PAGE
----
Open main menu

Motion 103

Motion 103, also known as M-103, was a non-binding motion in the 42nd Canadian Parliament stating that the members of the House of Commons called on the Government of Canada to condemn Islamophobia in Canada. It also called on the Standing Committee on Canadian Heritage to carry out a study on how racism and religious discrimination can be reduced and collect data on hate crimes. The motion was introduced by Iqra Khalid, a former president of York University's Muslim Students Association backed by the Islamist Muslim Brotherhood[1][2][3][4] Liberal MP representing Mississauga—Erin Mills.

The motion passed by a vote of 201–91 on March 23, 2017.[5] The debate surrounding the motion was characterized as "deeply divisive", especially within the Official Opposition Conservative Party of Canada which was in the midst of a leadership election.[6]

Contents

HistoryEdit

Iqra Khalid, a Liberal Party member of parliament, presented Motion 103 in the House of Commons on December 5, 2016.[7] Frank Baylis, another Liberal Party member of parliament, seconded the motion.[8] The motion stemmed in part from e-petition E-411, which was exclusively about Islamophobia.[9]

Motion 103 was debated on February 15, 2017.[10] also on February 15, 2017, Mélanie Joly, the Minister of Canadian Heritage, stated that the Liberal Party caucus was to support Motion 103.[11]

Some incorrectly refer to it as a "bill or a law, out of confusion or deliberate attempts to spread misinformation".[7] M-103 is a private member's motion, which is a "proposal moved by an MP to draw attention to an issue considered urgent or of public interest", and is not equivalent to a law.[7]

Motion's textEdit

Motion 103 calls on the government to "condemn Islamophobia and all forms of systemic racism and religious discrimination", asks the government to "recognize the need to quell the increasing public climate of hate and fear", and request for the "Commons heritage committee to study how the government could develop a government-wide approach to reducing or eliminating systemic racism and religious discrimination, including Islamophobia, and collect data to provide context for hate crime reports and to conduct needs assessments for impacted communities. Findings are to be presented within eight months."[7] Khalid has been "unwilling to entertain any compromise on the specific wording" of Motion 103.[12]

The exact text reads:

Ms. Khalid (Mississauga—Erin Mills), seconded by Mr. Baylis (Pierrefonds—Dollard), moved, — That, in the opinion of the House, the government should:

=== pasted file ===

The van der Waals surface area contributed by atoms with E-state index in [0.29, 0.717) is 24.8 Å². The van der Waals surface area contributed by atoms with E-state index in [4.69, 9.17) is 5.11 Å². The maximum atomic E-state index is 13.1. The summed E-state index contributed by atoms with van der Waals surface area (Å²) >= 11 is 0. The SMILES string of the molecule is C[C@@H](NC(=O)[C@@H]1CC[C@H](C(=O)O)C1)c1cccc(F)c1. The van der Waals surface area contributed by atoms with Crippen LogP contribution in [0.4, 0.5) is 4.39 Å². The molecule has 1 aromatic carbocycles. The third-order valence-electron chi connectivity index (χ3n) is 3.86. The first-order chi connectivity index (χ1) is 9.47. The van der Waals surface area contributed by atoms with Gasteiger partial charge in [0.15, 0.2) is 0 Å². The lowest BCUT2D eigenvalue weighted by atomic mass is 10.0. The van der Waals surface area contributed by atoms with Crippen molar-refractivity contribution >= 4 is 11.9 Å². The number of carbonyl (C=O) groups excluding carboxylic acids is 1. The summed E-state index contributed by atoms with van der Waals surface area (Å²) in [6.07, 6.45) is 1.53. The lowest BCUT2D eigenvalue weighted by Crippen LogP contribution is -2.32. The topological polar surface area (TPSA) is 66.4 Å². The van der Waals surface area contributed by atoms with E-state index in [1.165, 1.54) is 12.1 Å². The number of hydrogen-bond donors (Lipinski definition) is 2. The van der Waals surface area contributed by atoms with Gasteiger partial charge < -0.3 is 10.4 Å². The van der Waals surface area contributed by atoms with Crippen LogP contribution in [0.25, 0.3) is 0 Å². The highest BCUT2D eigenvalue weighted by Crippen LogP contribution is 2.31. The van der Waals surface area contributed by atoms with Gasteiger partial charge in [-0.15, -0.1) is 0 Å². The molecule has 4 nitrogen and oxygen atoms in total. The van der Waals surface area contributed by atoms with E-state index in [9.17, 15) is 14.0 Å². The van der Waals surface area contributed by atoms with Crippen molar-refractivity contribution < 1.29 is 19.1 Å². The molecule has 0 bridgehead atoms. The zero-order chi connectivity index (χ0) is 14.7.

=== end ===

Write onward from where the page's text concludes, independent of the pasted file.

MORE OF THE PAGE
(a) recognize the need to quell the increasing public climate of hate and fear; (b) condemn Islamophobia and all forms of systemic racism and religious discrimination and take note of House of Commons’ petition e-411 and the issues raised by it; and (c) request that the Standing Committee on Canadian Heritage undertake a study on how the government could

(i) develop a whole-of-government approach to reducing or eliminating systemic racism and religious discrimination including Islamophobia, in Canada, while ensuring a community-centered focus with a holistic response through evidence-based policy-making,

(ii) collect data to contextualize hate crime reports and to conduct needs assessments for impacted communities, and that the Committee should present its findings and recommendations to the House no later than 240 calendar days from the adoption of this motion, provided that in its report, the Committee should make recommendations that the government may use to better reflect the enshrined rights and freedoms in the Constitution Acts, including the Canadian Charter of Rights and Freedoms.

— Private Members’ Business M-103[8]

ArgumentsEdit

Singling out MuslimsEdit

Motion 103 has been accused of "singling out Muslims for special treatment",[13] by condemning only Islamophobia by name and not explicitly mentioning other religious groups.[14] This argument was made by Pierre Lemieux,[13] and Kellie Leitch.[15]

Several previous motions in the House of Commons have singled out individual religions in a similar manner (for example, asking MPs to condemn anti-Semitism).[15] Conservative MP Michael Chong pointed out that the House of Commons had previously passed motions that denounced hatred against Jews (on February 22, 2016), Yazidis (on October 25, 2016) and Coptic Christians (on October 17, 2011).[13]

In response to Motion 103 David Anderson, a Conservative member of parliament, tabled an alternative motion on February 16, 2017.[8][16] The difference in the motions is that Anderson's motion doesn't contain the word "Islamophobia" and asks the House of Commons to "condemn all forms of systemic racism, religious intolerance, and discrimination of Muslims, Jews, Christians, Sikhs, Hindus, and other religious communities."[8] Anderson's motion was defeated 165–126.[17] The Conservative Party, Bloc Québécois, New Democratic Party, and Green Party voted for the motion and the Liberal Party voted against the motion.[17]

Freedom of speechEdit

Others have accused M-103 of going against free speech[18] and leading to "blasphemy laws".[10] This was argued by Brad Trost[19] and Charles McVety.[20]

Interim Conservative leader Rona Ambrose repudiated such claims and said: "To be clear, this is not a 'bill' nor a 'law'. It does not 'introduce Sharia law' as some people have suggested nor would it 'ban freedom of speech'."[21] The Canadian Civil Liberties Association also said that M-103 does not restrict free speech in any way.[19]

Hate crimes against Canadian MuslimsEdit

An argument in support of the motion is that it addresses a "pressing issue". Statistics Canada data indicated that hate crimes against Muslims more than doubled in the three-year period between 2013 and 2016.[22] Canadians indicated the urgency of addressing this issue by signing a petition (with 70,000 signatures) condemning Islamophobia.[21] Then in January 2017, 6 Muslims were killed in a shooting in a Quebec City mosque.